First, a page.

[Homily: College Baccalaureate, 4.5.19. 3:00 pm.]
On the eve of your graduation, what is the special message the Lord is giving you through the readings of the liturgy?
In the Gospel passage for today from the 7th chapter of John, Jesus is struggling with a situation that will eventually cost him his life. He is the Word incarnate come to “bring life, life to the full” (Jn 10:10). But to bring us this life, people must believe in him. People must believe he is “way, the truth, and the life” (Jn 14: 6). To call forth this belief, Jesus worked out signs: he changed water into wine at Cana (Jn 2:1-11); he healed the royal official’s son in Capernaum (Jn 4:45-54); he healed the paralytic at the pool of Bethesda despite it being the Sabbath (Jn 5:1-15); he fed the multitude of some 5000 people with five barley loaves and two fish when he later introduced himself at the Bread of Life, the living Bread come down from heaven (John 6: 5-14.35.51). Later, he would heal the man born blind from birth, and very provocatively raise his friend, Lazarus, from the dead. The signs he gave made him very controversial. Through the signs many came to believe in Jesus as the long-awaited Messiah; but through the same signs, others were scandalized, did not believe, judged that Jesus was breaking the law or was outright blasphemous. This is the context of our Gospel for today.
It is the time of the Feast of the Tabernacles, the Feast commemorating the Exodus when devout Jews were under obligation to make a pilgrimage to Jerusalem. Jerusalem was the site of the Jewish temple, but also the center of the scribes and Pharisees, the hotbed of suspicion against and opposition to Jesus. Here, the Gospel says outright, “the Jews were trying to kill him.” For this reason, Jesus does not want to go there. But his disciples, themselves trying to understand Jesus’s signs against the opposition of the Jews, urge him to attend the Feast in Jerusalem, confront his opposition, score a victory for himself and all of them. But that was dangerous! Jesus, knowing his time had not yet come, says he will not go. His disciples should go to the Feast without him. And they do.
But needing to be faithful to his mission, Jesus goes anyway, at first, secretly, then openly. He teaches in the temple, provoking controversy, but winning believers. The Jewish opposition hears of his presence; they approach him. They marvel at his teaching, but say he could not be the Messiah because they know he is from Galilee; it would not be known where the Messiah is from. Jesus insists that what he teaches is true; it is the message of his Father, so why should they want to kill him? They deny wanting to kill him, even though they did, causing confusion among the onlookers who’d heard they’d wanted to kill him, so why are they not arresting him? Jesus maintains he is from the Father and one with the Father and the only way to the Father, causing the Jews to want to arrest him, to stop him from misleading their followers. But his time had not come.
The situation reflects what is described in our reading from the Book of Wisdom. “The wicked said among themselves, thinking not aright, ‘Let us assail the just one, because he is obnoxious to us; he sets himself against our doings, reproaches us for transgressions of the law and charges us with violations of our training. He professes to have knowledge of God and styles himself as a child of the Lord…’” (Wis. 2; 1a). So they harm and torture the just one to see whether the Lord shall save him. The truth Jesus brought was obnoxious to his enemies. When his time had come, they cried, “Crucify him, crucify him!”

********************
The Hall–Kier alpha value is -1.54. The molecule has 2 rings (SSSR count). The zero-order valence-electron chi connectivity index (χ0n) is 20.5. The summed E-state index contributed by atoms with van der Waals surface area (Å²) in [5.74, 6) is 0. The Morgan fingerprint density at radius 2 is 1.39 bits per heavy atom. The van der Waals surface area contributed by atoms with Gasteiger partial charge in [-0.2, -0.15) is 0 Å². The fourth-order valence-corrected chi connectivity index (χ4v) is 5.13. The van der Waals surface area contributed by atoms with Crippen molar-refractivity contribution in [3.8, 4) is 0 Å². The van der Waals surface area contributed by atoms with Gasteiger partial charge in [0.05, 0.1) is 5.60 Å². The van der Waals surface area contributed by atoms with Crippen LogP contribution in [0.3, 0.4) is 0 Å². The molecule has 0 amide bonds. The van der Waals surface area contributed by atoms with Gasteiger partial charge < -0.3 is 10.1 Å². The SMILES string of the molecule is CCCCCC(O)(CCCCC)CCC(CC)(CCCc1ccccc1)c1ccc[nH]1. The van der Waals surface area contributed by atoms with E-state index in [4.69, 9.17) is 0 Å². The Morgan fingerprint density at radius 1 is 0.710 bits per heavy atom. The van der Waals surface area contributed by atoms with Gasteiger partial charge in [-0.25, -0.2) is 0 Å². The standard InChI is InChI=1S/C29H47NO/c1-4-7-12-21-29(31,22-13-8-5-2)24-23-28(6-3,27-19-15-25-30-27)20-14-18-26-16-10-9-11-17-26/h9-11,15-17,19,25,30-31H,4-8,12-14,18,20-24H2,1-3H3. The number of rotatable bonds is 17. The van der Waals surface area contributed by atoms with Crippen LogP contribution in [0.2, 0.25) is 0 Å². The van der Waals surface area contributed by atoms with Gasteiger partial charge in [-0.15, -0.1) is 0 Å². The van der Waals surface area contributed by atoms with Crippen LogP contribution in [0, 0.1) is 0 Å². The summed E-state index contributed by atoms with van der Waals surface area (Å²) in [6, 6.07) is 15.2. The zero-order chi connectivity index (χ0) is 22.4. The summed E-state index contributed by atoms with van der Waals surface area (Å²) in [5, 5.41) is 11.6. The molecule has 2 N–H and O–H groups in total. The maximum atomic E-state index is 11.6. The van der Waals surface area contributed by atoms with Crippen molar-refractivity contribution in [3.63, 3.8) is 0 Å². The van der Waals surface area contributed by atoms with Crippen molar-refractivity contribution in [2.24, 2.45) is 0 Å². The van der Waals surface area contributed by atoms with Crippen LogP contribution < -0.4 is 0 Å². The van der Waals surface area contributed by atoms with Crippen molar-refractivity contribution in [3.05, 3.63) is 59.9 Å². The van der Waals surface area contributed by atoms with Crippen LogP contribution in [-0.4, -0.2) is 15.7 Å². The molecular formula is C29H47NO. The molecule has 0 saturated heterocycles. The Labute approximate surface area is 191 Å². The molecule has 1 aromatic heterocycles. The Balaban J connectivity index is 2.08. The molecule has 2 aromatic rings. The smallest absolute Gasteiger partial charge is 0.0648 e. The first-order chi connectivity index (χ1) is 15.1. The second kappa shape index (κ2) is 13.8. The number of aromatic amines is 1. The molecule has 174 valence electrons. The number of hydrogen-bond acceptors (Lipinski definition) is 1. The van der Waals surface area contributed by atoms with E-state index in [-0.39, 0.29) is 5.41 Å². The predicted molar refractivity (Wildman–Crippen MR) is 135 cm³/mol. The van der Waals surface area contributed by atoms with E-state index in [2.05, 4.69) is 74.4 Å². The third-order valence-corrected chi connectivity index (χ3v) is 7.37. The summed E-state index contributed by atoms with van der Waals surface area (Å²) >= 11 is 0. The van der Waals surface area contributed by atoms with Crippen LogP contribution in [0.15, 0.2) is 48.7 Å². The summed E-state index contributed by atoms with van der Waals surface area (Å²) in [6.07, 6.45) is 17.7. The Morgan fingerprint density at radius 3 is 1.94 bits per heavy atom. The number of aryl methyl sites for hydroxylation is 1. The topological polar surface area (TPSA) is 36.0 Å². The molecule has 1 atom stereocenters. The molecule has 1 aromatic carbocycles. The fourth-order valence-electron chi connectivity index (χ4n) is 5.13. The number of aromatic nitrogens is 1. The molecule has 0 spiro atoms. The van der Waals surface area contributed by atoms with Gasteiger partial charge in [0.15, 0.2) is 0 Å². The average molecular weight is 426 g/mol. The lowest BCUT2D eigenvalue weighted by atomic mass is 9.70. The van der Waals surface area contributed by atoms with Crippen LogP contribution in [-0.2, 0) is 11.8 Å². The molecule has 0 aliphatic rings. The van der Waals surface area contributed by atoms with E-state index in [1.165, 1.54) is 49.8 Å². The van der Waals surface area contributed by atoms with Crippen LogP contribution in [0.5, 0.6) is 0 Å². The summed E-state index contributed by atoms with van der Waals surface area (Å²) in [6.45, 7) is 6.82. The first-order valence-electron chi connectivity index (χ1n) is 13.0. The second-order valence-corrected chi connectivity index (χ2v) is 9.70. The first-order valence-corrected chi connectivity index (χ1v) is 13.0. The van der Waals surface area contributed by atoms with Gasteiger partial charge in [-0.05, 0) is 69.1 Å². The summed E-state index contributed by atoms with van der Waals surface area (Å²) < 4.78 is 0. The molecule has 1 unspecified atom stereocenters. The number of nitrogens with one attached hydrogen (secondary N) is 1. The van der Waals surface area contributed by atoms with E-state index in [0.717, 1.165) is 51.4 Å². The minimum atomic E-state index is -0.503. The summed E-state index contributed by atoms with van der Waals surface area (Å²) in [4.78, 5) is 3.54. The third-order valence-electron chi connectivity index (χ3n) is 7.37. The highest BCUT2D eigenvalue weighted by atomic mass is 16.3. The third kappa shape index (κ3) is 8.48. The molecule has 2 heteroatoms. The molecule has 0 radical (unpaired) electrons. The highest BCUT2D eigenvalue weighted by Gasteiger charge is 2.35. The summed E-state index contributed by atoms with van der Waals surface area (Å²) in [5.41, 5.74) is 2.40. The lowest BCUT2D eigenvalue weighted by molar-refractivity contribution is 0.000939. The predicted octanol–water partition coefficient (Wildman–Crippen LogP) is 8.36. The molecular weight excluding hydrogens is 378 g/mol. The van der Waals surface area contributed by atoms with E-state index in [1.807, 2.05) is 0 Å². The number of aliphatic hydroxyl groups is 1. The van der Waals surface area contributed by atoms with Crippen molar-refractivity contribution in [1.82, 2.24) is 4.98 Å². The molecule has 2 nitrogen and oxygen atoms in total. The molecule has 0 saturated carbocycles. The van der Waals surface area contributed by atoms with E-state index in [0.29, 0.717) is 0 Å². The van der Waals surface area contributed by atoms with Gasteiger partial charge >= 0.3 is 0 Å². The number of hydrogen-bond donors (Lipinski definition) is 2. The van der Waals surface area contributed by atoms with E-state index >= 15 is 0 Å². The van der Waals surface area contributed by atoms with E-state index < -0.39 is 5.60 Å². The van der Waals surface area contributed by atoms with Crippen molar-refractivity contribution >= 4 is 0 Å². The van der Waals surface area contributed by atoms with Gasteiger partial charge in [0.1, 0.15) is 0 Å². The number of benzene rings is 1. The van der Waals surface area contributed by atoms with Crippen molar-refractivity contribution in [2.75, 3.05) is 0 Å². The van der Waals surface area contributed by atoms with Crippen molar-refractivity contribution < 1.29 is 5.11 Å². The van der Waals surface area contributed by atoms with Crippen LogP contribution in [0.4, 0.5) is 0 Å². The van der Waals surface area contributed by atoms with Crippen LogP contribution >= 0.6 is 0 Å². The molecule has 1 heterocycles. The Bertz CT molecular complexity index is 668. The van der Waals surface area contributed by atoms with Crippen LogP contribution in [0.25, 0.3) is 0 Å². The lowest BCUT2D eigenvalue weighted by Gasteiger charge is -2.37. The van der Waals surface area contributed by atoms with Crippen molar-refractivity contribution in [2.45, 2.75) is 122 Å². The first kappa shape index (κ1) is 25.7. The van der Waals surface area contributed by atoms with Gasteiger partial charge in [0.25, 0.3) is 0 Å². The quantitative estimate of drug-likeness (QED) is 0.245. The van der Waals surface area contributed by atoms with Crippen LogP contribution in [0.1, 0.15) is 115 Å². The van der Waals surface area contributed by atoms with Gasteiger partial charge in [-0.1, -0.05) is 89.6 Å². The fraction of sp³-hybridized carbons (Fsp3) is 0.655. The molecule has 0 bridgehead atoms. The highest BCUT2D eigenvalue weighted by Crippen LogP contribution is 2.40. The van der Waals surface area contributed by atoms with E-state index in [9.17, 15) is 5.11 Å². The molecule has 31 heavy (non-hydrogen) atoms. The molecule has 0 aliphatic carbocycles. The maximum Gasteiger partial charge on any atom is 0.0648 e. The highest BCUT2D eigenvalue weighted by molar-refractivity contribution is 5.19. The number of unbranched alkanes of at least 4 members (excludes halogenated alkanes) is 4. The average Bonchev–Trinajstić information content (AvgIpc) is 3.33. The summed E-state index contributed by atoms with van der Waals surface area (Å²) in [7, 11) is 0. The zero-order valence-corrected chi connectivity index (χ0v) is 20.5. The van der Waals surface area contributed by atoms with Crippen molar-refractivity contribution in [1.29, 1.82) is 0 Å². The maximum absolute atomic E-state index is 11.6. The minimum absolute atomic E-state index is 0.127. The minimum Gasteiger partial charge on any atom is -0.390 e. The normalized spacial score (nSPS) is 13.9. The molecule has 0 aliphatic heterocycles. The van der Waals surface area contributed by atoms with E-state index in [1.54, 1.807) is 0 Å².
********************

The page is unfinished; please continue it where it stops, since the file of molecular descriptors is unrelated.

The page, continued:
What then is the special message the Lord is giving you as you graduate and look forward to using the knowledge and skills you have over the years acquired at the ADDU? It seems very clear: Don’t kill Jesus in your lives. Don’t plot and scheme to eliminate him from your lives because he is an obnoxious presence in your selfishness and wrongdoing. Don’t kill Jesus in your lives when he says he is the way, and you prefer your more comfortable way; when he says he is the truth, and you prefer the twisted narratives and fake news that pass today for truth; when he says he is the life, and you prefer the riches and comforts that you insist are necessary for life. Don’t kill Jesus in your lives who stoops down to wash the feet of his disciples, as he stoops down to wash yours, when you prefer to be served and pampered. Don’t kill Jesus in your lives when he says, “Take me, eat me, I am the Bread of Life, I am the substance and meaning of your life,” when you prefer to embrace a sugar daddy, or ingratiate yourselves with a powerful taipan, or earn your bread and wine and luxurious lifestyle through your own successful businesses.
From his Cross, as you may have on occasion experienced in our Assumption chapel, Jesus looks into your eyes with compassion, peers into your heart with love. He lived for you. He dies for you. He is risen for you: to give you a full, meaningful and joyful life. Today, with all of your accomplishments, with all of your knowledge, he invites you to give yourselves to him, not just partially, but entirely. With St. Ignatius, you are invited to respond: Take and receive, O Lord, my liberty. Take all my will, my mind, my memory. All things I hold and all I own are thine. Thine was the gift. To thee I all resign.
An invitation. Of course you can say no. But you can also say yes. That you may have life, life to the full. Nothing less!